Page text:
Staff and residents at hostel for homeless women demand urgent intervention by Communities’ Minister Deirdre Hargey
Unite industrial and community members establish a solidarity camp outside the Regina Coeli
Workers at Regina Coeli House have commenced a 24-7 ‘work-in’ occupation of the hostel to demand Ministerial intervention to save the facility. The house faces closure at the end of February with staff members having already received advanced notice of redundancy from February 27th.
The staff will maintain workers’ control over the house ensuring support for the remaining residents until there is a guarantee from Stormont that it will not be closed.
The occupation has been directly supported and encouraged by Unite community members in the Jim Larkin branch. Over the Christmas period, they ensured deliveries were made when residents were left without food or oil. Unite industrial and community members have established a solidarity protest camp outside the Regina Coeli.
The action of the Unite members was hailed by Unite General Secretary Sharon Graham.
“I want to commend the Unite members working at Regina Coeli House who have taken this morning’s radical action as well as the members in the Jim Larkin community branch who have played a vital role. This will put the impending closure of this vital facility firmly on top of the agenda of the Stormont Executive.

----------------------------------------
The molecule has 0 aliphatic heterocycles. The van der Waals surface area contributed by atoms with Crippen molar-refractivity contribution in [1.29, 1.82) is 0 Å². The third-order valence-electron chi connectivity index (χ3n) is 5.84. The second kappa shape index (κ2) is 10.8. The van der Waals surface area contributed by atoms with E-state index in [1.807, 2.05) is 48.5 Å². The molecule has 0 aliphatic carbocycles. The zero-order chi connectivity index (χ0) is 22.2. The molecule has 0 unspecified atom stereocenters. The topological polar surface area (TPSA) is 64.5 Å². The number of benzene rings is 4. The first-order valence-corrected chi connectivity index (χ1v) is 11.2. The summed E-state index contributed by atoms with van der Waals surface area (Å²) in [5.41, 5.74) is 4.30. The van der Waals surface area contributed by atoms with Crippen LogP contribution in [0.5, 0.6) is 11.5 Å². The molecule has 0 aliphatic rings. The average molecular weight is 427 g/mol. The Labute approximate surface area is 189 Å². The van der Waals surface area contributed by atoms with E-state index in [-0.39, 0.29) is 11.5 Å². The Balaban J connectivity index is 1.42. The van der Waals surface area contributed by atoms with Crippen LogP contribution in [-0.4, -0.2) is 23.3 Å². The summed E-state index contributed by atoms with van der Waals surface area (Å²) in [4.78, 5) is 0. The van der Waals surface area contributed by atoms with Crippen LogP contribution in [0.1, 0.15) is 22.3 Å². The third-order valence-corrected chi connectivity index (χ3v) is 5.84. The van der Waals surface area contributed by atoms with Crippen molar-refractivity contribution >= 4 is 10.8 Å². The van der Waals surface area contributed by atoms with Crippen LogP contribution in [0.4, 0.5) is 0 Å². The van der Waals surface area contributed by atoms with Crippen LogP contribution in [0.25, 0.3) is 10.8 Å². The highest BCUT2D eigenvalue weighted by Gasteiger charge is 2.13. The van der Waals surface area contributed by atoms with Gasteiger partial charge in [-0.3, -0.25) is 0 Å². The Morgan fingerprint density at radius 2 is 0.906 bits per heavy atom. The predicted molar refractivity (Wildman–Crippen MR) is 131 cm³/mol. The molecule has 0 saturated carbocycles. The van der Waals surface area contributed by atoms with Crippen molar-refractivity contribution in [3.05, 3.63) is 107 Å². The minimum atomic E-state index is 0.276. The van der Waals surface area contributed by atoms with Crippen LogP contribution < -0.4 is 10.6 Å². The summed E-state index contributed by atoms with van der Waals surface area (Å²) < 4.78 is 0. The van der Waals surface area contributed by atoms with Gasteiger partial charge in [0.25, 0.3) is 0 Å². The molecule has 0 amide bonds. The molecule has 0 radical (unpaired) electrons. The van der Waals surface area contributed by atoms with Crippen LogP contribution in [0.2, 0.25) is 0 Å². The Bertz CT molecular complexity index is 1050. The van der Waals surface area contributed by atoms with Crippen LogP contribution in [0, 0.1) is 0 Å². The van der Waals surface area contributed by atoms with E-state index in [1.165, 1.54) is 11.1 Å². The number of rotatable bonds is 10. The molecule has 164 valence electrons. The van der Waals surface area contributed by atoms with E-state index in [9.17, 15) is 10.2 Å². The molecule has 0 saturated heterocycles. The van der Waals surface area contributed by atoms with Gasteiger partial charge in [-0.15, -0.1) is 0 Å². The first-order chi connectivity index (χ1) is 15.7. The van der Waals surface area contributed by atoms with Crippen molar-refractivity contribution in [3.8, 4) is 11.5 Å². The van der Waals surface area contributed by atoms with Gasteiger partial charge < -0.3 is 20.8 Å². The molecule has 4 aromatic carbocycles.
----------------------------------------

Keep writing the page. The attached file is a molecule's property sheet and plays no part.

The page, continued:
“It is simply unacceptable that the one female-only facility, in Northern Ireland, offering support to those with homelessness, addiction, abuse or mental health issues faces closure. Unite is demanding the Communities’ Minister intervene and save Regina Coeli House.”
Regina Coeli House is the only female-only facility in Northern Ireland to provide accommodation and support to those at risk of homelessness, addiction, mental health and domestic abuse. Over the course of the pandemic, the numbers of residents at the 21 bed facility has been rapidly run-down with vulnerable residents being transferred to mixed-sex accommodation despite their needs. Today’s action by staff came to avoid the remaining residents being forced to leave.
Regional Equalities and Women’s Officer for Unite, Taryn Trainor, visited the occupation and offered her full backing to the workers and residents.
“The way in which these minimum-wage workers and residents at Regina Coeli House have been treated is both troubling and deeply shocking. This situation reflects the arms-length approach of Stormont who have outsourced their responsibility to provide vital support services to women.
“At the same time, the action of workers and residents in today’s occupation is hugely inspiring. Minimum-wage workers are making a stand to save a vital facility for vulnerable women across Northern Ireland. They have established worker-control over this hostel and will ensure it stays open.
“Unite is still waiting to receive a response to our request for an urgent meeting with Communities’ Minister Deirdre Hargey. We reiterate our demand that she intervene to save this facility and these services.”